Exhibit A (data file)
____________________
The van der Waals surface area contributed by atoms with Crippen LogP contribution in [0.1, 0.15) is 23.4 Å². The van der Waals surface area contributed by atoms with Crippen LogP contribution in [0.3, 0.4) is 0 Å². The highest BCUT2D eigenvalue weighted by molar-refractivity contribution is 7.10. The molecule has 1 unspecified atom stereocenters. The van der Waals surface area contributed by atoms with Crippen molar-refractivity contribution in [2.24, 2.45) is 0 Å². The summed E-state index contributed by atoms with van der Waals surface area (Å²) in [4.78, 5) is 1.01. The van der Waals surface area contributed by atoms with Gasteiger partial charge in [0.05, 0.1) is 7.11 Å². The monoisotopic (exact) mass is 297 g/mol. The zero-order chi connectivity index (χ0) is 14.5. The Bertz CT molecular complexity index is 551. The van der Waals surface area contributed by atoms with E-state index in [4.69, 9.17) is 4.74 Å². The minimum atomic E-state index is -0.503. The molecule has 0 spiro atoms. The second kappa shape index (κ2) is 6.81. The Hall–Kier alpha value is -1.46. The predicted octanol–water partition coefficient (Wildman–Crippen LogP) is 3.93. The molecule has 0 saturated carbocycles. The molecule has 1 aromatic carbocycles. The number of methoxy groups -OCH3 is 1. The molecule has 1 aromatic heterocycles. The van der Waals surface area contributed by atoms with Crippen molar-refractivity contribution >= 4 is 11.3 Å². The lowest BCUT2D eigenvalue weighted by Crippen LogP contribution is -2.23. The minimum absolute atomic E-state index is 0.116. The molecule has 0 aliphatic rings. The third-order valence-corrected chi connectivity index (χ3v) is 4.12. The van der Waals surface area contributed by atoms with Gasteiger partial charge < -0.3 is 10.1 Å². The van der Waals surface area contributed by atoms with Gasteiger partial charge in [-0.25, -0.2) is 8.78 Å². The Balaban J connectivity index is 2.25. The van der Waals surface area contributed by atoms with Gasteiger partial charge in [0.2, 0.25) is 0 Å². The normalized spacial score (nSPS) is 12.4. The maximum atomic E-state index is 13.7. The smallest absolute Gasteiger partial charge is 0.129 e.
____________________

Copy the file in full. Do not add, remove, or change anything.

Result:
The van der Waals surface area contributed by atoms with Crippen LogP contribution in [0.1, 0.15) is 23.4 Å². The van der Waals surface area contributed by atoms with Crippen LogP contribution in [0.3, 0.4) is 0 Å². The highest BCUT2D eigenvalue weighted by molar-refractivity contribution is 7.10. The molecule has 1 unspecified atom stereocenters. The van der Waals surface area contributed by atoms with Crippen molar-refractivity contribution in [2.24, 2.45) is 0 Å². The summed E-state index contributed by atoms with van der Waals surface area (Å²) in [4.78, 5) is 1.01. The van der Waals surface area contributed by atoms with Gasteiger partial charge in [0.05, 0.1) is 7.11 Å². The monoisotopic (exact) mass is 297 g/mol. The zero-order chi connectivity index (χ0) is 14.5. The Bertz CT molecular complexity index is 551. The van der Waals surface area contributed by atoms with E-state index in [4.69, 9.17) is 4.74 Å². The minimum atomic E-state index is -0.503. The molecule has 0 spiro atoms. The second kappa shape index (κ2) is 6.81. The Hall–Kier alpha value is -1.46. The predicted octanol–water partition coefficient (Wildman–Crippen LogP) is 3.93. The molecule has 0 saturated carbocycles. The molecule has 1 aromatic carbocycles. The number of methoxy groups -OCH3 is 1. The molecule has 1 aromatic heterocycles. The van der Waals surface area contributed by atoms with Crippen molar-refractivity contribution >= 4 is 11.3 Å². The lowest BCUT2D eigenvalue weighted by Crippen LogP contribution is -2.23. The minimum absolute atomic E-state index is 0.116. The molecule has 0 aliphatic rings. The third-order valence-corrected chi connectivity index (χ3v) is 4.12. The van der Waals surface area contributed by atoms with Gasteiger partial charge < -0.3 is 10.1 Å². The van der Waals surface area contributed by atoms with Gasteiger partial charge in [-0.25, -0.2) is 8.78 Å². The Balaban J connectivity index is 2.25. The van der Waals surface area contributed by atoms with Gasteiger partial charge in [0.2, 0.25) is 0 Å². The normalized spacial score (nSPS) is 12.4. The maximum atomic E-state index is 13.7. The smallest absolute Gasteiger partial charge is 0.129 e.